The Crust: Store-bought or Homemade?
A store-bought pie shell will certainly suffice in a last-minute pinch, but it’s worth making a buttery crust from scratch to match your sweetly spiced pie filling. It’s not that much extra work, and this detailed step-by-step guide makes the process even easier. You can make and freeze the dough about a week in advance, so it won't get in the way of your main Thanksgiving prep, either. When you're ready to make the pie itself, be sure to weigh down and blind bake the pie crust before adding in the filling. This keeps the crust from lagging behind the filling during baking and turning soggy.
The Filling: Canned or Fresh?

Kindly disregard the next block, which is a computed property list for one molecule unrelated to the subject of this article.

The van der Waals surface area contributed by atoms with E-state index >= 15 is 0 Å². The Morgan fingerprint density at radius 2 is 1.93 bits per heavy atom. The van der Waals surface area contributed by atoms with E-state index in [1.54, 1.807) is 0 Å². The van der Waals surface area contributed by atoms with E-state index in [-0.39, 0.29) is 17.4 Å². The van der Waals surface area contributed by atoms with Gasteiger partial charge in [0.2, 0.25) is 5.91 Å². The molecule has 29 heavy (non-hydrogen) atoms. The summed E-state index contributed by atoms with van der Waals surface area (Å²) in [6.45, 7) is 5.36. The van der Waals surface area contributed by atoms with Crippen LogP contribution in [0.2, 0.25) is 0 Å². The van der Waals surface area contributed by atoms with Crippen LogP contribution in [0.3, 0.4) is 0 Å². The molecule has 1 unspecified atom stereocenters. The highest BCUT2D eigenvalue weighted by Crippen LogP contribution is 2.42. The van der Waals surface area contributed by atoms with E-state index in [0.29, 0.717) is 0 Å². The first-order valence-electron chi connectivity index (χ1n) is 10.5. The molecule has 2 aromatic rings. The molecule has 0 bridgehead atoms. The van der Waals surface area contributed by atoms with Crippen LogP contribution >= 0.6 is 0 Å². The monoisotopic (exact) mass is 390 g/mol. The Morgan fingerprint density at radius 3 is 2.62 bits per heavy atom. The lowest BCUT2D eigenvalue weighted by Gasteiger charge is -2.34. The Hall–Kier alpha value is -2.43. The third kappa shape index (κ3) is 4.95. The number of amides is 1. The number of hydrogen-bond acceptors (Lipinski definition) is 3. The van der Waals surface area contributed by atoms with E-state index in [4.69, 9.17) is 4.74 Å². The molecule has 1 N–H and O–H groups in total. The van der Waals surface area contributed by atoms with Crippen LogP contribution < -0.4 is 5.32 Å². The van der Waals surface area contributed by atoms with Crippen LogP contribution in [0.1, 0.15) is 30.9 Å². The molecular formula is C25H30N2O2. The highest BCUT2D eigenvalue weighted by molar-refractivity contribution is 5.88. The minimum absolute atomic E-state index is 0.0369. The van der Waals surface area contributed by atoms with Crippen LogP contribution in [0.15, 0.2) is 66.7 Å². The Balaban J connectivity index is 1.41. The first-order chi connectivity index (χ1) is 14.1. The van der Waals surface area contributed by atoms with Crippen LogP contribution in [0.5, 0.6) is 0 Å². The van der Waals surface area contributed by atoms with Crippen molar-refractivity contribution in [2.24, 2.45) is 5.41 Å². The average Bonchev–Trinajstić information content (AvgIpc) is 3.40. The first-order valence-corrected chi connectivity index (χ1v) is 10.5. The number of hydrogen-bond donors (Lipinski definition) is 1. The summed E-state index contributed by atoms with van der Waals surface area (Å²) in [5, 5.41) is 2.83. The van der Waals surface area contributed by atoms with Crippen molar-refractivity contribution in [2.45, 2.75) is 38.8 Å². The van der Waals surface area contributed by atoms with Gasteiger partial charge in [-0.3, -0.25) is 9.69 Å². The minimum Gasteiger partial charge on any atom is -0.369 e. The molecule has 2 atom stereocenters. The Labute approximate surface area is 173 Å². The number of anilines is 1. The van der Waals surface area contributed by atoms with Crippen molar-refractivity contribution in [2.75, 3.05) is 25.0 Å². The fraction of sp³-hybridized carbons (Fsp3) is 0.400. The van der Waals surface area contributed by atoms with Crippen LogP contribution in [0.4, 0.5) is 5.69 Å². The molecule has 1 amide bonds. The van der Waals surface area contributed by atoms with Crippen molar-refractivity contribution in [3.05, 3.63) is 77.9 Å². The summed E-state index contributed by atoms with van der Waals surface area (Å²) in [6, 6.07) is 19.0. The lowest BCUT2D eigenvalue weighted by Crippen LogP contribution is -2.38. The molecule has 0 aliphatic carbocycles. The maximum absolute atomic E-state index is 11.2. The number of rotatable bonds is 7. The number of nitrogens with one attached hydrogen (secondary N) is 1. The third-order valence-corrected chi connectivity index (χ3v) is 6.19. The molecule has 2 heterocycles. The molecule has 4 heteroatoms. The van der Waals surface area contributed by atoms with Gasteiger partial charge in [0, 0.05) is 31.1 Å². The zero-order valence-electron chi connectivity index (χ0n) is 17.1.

The answer to this age-old question depends greatly upon time constraints around the holidays. Using canned pumpkin puree is more convenient than preparing and roasting a fresh pumpkin, and many pastry chefs use it themselves in pumpkin pie recipes. It's very smooth and boasts a deep flavor and consistent moisture content. Just be sure to choose 100-percent pure pumpkin puree instead of overly sweet, pre-spiced pumpkin pie filling. This way you'll be able to control the amount of sugar and spices added to the filling and work with fresh spices. Fresh pumpkin has a milder flavor and requires you to peel, chop and remove the seeds from the squash, roast it, then puree the pieces (a considerable effort). It also contains more moisture, which can sometimes lead to watery custard if the pumpkin is not drained after pureeing. While fresh pumpkin will result in a lighter-color pie with a nicely dense texture, it requires a little more work than simply opening a can.